Church Hole

Since the most spectacular figure, discovered at the start, was in Church Hole (Pl. 11), we decided to begin our systematic prospecting in that cave—from its mouth, along the left wall to the interior, as far as the far end over 75 metres

depth, and then back again towards the exterior along the right wall. During the systematic campaign of documentation of spring 2004 we discovered new figures which have potentially increased, in our opinion, the iconographic corpus of British Palaeolithic rock art to fifty-six figures in Church Hole, one in Robin Hood Cave, and one in Mother Grundy's Parlour.

Our work centred on Church Hole Cave, making the most of the scaffolding installed for that purpose. The methodology of the study was that which we routinely employ in various caves; as mentioned above, taking a detailed look from the entrance to the back along the left wall, and then returning to the exterior along the right wall. Each of the incised elements was recorded on a plan of the cave, and physically with pieces of coloured tape to mark their location in the cavity. Later we began the systematic documentation of each of the panels. So far, we have identified a total of twelve decorated surfaces, five of them on the eastern (left) wall, and seven on the western (right) (Fig. 2.2).

Panel I

This surface is practically on the threshold of the cave, very close to the metal gate, at a height of 4.25 m above the present floor. In this zone we have identified the head of a bovid (probably aurochs, but believed to be natural by PP), facing left, which is 22 cm long by 7.5 cm wide (and a maximum between parallels of 22 cm). It has an orientation of 325° relative to the north, and a positive inclination of 57° west. Basically it seems to be a highly schematized head, but within it one can clearly distinguish the horn pointing forward, and a very elongated muzzle. It has a 'Creswell eye', and the artist also seems to have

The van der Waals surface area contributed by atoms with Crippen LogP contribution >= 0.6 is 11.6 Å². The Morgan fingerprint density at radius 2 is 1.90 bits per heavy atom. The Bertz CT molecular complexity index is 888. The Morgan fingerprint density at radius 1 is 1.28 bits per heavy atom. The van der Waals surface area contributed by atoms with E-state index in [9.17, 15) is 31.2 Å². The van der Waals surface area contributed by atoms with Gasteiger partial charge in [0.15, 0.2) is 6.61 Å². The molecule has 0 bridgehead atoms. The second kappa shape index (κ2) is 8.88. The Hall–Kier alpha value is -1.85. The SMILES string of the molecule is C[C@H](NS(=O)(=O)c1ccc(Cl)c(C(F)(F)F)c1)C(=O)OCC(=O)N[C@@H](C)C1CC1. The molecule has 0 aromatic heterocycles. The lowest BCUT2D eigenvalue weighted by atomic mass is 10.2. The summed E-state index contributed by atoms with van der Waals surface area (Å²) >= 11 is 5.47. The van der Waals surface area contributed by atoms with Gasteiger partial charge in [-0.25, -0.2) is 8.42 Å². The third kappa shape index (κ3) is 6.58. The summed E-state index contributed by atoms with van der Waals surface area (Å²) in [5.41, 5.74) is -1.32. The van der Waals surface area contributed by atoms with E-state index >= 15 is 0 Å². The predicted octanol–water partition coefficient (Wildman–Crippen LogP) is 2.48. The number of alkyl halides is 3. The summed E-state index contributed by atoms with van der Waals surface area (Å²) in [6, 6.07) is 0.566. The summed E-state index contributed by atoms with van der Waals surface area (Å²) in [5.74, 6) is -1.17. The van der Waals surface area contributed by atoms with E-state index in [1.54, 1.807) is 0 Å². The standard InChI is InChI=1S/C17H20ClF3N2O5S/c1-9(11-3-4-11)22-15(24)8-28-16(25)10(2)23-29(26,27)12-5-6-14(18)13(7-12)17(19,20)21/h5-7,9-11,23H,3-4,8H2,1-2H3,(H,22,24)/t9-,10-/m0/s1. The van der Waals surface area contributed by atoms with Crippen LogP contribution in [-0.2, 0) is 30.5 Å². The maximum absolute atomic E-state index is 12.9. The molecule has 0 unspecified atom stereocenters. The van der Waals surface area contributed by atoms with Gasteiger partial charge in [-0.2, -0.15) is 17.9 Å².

used this technique to make the nostril. Behind the horn is the rounded ear, made with a broader incision than the rest. The dorsal line leaves from there. The groove is patinated and relatively broad (>0.8 mm) with a U-shaped section. In the area behind and above the head one can see a series of zigzag incisions with the same morphology as the zoomorphic figure, which form two clear angles.

Panel II

The second panel is also located on the left wall, about 10 m from the cave mouth, in a small niche that is 3.8 m above the present floor. The figure discovered here comprises an oval with a curved base that is 6.5 cm long by 3 cm wide with an orientation of 355° relative to the north and a positive inclination of 14° west. The groove is very superficial (<0.5 mm) with a V-shaped section, and is totally patinated. To the right of this ideomorph we have identified a series of unconnected lines.

Panel III

This is the discovery panel, which is located about 12 m from the cave mouth, and at a height of 3.7 m relative to the present floor. During our initial visit on 14 April we identified three figures here, which comprised what we thought were a large caprid and two birds. The identification and initial sketches of these three figures were based on photographs taken in something of a hurry, and for that reason they subsequently had to be revised and reinterpreted.